HUM Nutrition launches low FODMAP protein powder
The formulation is made from pea, hemp and pumpkin seeds, providing and 20g of protein per serving. It also contains a flaxseed, enzymes and probiotics blend to help with digestion and discourage bloating.
What is low FODMAP?
In 2005, researchers in the Department of Gastroenterology at Monash University in Australia identified a group of short-chain carbohydrates found in food that are either poorly absorbed in the small intestine or impossible to digest. The Monash team named these carbohydrates FODMAPs, an acronym which stands for Fermentable Oligosaccharides, Disaccharides, Monosaccharides, and Polyols.
High FODMAP foods include everything from lactose to sucrose to onions to garlic—common staples in the Western diet—making a diet that avoids these extremely hard to follow for many. Although very restrictive, the low FODMAP diet can be a game changer for those who are able to commit to it. For example, the diet has been shown to significantly reduce abdominal pain and bloating in individuals suffering from IBS.
Monash University offers low FODMAP certification for products and an app to help consumers find low FODMAP ingredients and products in their area. With an estimated 10-15% of the world suffering from IBS, food manufacturers like HUM are increasingly seeking this certification.
“A Low FODMAP Diet is now backed by a strong body of evidence for the treatment of IBS,” Dr. Marina Iacovou from Monash University told NutraIngredients-USA in a previous interview.
“There is some evidence for managing IBS-symptoms associated with other conditions such as inflammatory bowel disease and endometriosis, but it does not treat the underlying medical condition of these conditions. There is also some evidence for its use in athletes and breastfeeding mothers who have infants with colic,” added Iacovou.
Dreaming of a no-bloat protein
Before developing Core Strength, HUM reached out to their customers and found that 70% use protein powder and, of that group, 80% prefer a plant-based product.
“We contacted over 1,000 customers to help us formulate their dream protein powder. The insights were very clear and we identified major pain points that we solved with Core Strength by offering a clean, plant-based formula that is non-bloating, easy to mix and versatile in flavor,” explained Alex Caspero, HUM Registered Dietitian. “An overwhelming majority indicated that they wanted a plant-based protein powder that's easy to digest and non-bloating. Generally, protein powders often contain typical ingredients such as whey, soy, almond and artificial sweeteners, which can contribute to bloating. Therefore we specifically formulated Core Strength to omit ingredients that cause bloating and had it certified as low FODMAP by Monash University.”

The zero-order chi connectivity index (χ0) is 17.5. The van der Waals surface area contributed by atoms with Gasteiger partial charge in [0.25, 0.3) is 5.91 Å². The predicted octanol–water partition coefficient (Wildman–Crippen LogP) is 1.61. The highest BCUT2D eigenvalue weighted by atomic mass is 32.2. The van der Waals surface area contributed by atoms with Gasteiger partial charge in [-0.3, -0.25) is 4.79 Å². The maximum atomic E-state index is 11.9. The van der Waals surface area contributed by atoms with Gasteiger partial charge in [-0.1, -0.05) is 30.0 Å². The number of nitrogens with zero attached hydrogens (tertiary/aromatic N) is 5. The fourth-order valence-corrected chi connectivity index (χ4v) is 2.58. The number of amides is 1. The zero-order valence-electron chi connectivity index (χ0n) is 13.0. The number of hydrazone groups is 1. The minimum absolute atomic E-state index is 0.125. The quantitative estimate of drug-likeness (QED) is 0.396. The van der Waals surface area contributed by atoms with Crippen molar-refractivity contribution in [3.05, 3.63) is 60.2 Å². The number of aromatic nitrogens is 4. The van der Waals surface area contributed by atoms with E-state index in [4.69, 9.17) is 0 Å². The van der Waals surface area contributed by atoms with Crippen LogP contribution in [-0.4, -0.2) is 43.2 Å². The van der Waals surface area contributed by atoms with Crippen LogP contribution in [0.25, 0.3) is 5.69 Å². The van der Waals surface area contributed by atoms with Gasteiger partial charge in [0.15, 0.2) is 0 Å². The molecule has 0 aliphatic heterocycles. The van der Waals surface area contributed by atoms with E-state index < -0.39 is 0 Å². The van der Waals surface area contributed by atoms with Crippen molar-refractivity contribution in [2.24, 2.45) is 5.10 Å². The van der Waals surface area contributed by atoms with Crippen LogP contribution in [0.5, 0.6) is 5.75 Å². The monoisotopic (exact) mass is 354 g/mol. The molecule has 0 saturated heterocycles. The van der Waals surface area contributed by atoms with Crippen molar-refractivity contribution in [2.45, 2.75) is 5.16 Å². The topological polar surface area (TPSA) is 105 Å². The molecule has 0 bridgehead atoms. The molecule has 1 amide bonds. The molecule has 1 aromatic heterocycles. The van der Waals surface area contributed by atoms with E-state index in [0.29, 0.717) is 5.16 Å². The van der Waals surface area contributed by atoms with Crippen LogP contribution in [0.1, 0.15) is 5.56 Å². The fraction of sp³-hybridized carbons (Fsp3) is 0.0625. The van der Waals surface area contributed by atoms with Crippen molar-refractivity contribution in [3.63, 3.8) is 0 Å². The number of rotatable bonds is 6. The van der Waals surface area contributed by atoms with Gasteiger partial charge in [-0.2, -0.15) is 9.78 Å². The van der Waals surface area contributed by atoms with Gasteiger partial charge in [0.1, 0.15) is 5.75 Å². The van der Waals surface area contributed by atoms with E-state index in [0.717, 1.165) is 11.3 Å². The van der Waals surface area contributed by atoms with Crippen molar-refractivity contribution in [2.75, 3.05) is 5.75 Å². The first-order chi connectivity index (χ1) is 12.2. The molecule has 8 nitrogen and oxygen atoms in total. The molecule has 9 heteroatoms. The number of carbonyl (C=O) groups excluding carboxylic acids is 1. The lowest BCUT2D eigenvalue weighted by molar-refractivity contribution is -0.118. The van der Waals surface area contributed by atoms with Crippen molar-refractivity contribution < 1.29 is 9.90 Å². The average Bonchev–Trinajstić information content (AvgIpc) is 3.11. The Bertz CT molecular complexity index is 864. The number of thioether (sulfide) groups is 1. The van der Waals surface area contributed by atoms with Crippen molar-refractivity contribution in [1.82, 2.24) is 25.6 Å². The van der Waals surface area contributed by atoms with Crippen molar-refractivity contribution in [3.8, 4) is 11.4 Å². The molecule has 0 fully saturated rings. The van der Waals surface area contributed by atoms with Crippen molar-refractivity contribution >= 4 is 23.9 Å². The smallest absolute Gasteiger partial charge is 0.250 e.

The pea, hemp and pumpkin seeds contents make it possible to fit in all 22 amino acids—a factor that made formulating especially tricky.
“Our biggest challenge in formulating Core Strength was to make sure that this product delivered all 22 amino acids. With plant proteins, it means you really have to combine more than one plant source to achieve that. We also wanted to avoid plant proteins that left a gritty, unpleasant texture or aftertaste - a major pain point for plant proteins out there in the market today. After many rounds of testing, we chose a perfect ratio of pea, pumpkin seed and hemp seed proteins that offered all the amino acids and a very smooth texture and taste,” explained Caspero.
Despite gut health being a major focus for consumers, the low FODMAP concept is still occupies a small niche. Caspero told NutraIngredients-USA that he hopes this new offering will bring more awareness to the diet.
“Education and innovation has always been at the core of the HUM brand. Our team of registered dietitians is very familiar with Low FODMAPs and the goal is to empower consumers with knowledge so they can find a product that really meets their needs.”
Caspero added that the presence of certified low FODMAP offering in sports nutrition has been pretty low and competition sparse.
“That said, we really hope this product can raise awareness in the sports nutrition industry to pay more attention to low fodmap needs. We’ve heard so many customers voice that their digestion concerns are not being addressed—and oftentimes exacerbated —by many of the offerings out there today,” said Caspero.
For active consumers and athletes, finding low FODMAP offerings is quite an undertaking. Caspero told us he hopes this new product will make it easier for those who want to fuel their workouts without discomfort.
“From the early feedback we have already received, we truly believe that low FODMAPs will play an increasingly important role,” Caspero said.
When asked about plans for any future low FODMAP offerings, Caspero said gut health is very important to HUM and their customers, so they’re not ruling it out.
Investor interest in the low-FODMAP diet is on the up and up, with Fody recently securing an $8.5 million financing round led by investors District Ventures Capital and Export Development Canada (EDC). In early 2020, FODY's British competitor Bay’s Kitchen also secured a six-figure investment.